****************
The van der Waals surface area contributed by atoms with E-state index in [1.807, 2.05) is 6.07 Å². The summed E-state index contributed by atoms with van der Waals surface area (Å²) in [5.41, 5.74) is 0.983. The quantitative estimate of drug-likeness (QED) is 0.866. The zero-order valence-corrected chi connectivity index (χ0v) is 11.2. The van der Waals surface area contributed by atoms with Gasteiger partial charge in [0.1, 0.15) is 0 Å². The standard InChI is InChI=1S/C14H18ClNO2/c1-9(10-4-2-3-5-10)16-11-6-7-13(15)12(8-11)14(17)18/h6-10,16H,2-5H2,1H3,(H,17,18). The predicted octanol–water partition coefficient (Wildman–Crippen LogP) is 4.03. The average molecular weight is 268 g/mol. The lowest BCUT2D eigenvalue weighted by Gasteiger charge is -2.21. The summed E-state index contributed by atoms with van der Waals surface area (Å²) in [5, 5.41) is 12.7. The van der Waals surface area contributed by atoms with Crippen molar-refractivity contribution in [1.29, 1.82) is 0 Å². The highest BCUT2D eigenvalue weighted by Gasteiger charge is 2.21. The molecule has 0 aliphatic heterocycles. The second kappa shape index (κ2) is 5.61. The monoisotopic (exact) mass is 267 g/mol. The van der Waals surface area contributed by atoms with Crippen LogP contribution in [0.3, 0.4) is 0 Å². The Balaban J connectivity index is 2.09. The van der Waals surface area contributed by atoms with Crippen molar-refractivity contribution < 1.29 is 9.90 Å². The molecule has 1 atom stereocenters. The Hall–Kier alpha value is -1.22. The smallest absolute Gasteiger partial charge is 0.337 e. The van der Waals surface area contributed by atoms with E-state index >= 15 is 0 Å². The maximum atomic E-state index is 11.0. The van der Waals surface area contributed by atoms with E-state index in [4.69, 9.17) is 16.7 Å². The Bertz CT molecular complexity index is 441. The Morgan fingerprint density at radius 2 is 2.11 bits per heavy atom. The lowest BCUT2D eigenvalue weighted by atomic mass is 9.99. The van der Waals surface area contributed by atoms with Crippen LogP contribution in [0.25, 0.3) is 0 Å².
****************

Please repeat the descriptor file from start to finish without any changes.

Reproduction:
The van der Waals surface area contributed by atoms with E-state index in [1.807, 2.05) is 6.07 Å². The summed E-state index contributed by atoms with van der Waals surface area (Å²) in [5.41, 5.74) is 0.983. The quantitative estimate of drug-likeness (QED) is 0.866. The zero-order valence-corrected chi connectivity index (χ0v) is 11.2. The van der Waals surface area contributed by atoms with Gasteiger partial charge in [0.1, 0.15) is 0 Å². The standard InChI is InChI=1S/C14H18ClNO2/c1-9(10-4-2-3-5-10)16-11-6-7-13(15)12(8-11)14(17)18/h6-10,16H,2-5H2,1H3,(H,17,18). The predicted octanol–water partition coefficient (Wildman–Crippen LogP) is 4.03. The average molecular weight is 268 g/mol. The lowest BCUT2D eigenvalue weighted by Gasteiger charge is -2.21. The summed E-state index contributed by atoms with van der Waals surface area (Å²) in [5, 5.41) is 12.7. The van der Waals surface area contributed by atoms with Crippen molar-refractivity contribution in [1.29, 1.82) is 0 Å². The highest BCUT2D eigenvalue weighted by Gasteiger charge is 2.21. The molecule has 0 aliphatic heterocycles. The second kappa shape index (κ2) is 5.61. The monoisotopic (exact) mass is 267 g/mol. The van der Waals surface area contributed by atoms with Crippen LogP contribution in [0.3, 0.4) is 0 Å². The Balaban J connectivity index is 2.09. The van der Waals surface area contributed by atoms with Crippen molar-refractivity contribution < 1.29 is 9.90 Å². The molecule has 1 atom stereocenters. The Hall–Kier alpha value is -1.22. The smallest absolute Gasteiger partial charge is 0.337 e. The van der Waals surface area contributed by atoms with E-state index >= 15 is 0 Å². The maximum atomic E-state index is 11.0. The van der Waals surface area contributed by atoms with E-state index in [4.69, 9.17) is 16.7 Å². The Bertz CT molecular complexity index is 441. The Morgan fingerprint density at radius 2 is 2.11 bits per heavy atom. The lowest BCUT2D eigenvalue weighted by atomic mass is 9.99. The van der Waals surface area contributed by atoms with Crippen LogP contribution in [0.25, 0.3) is 0 Å².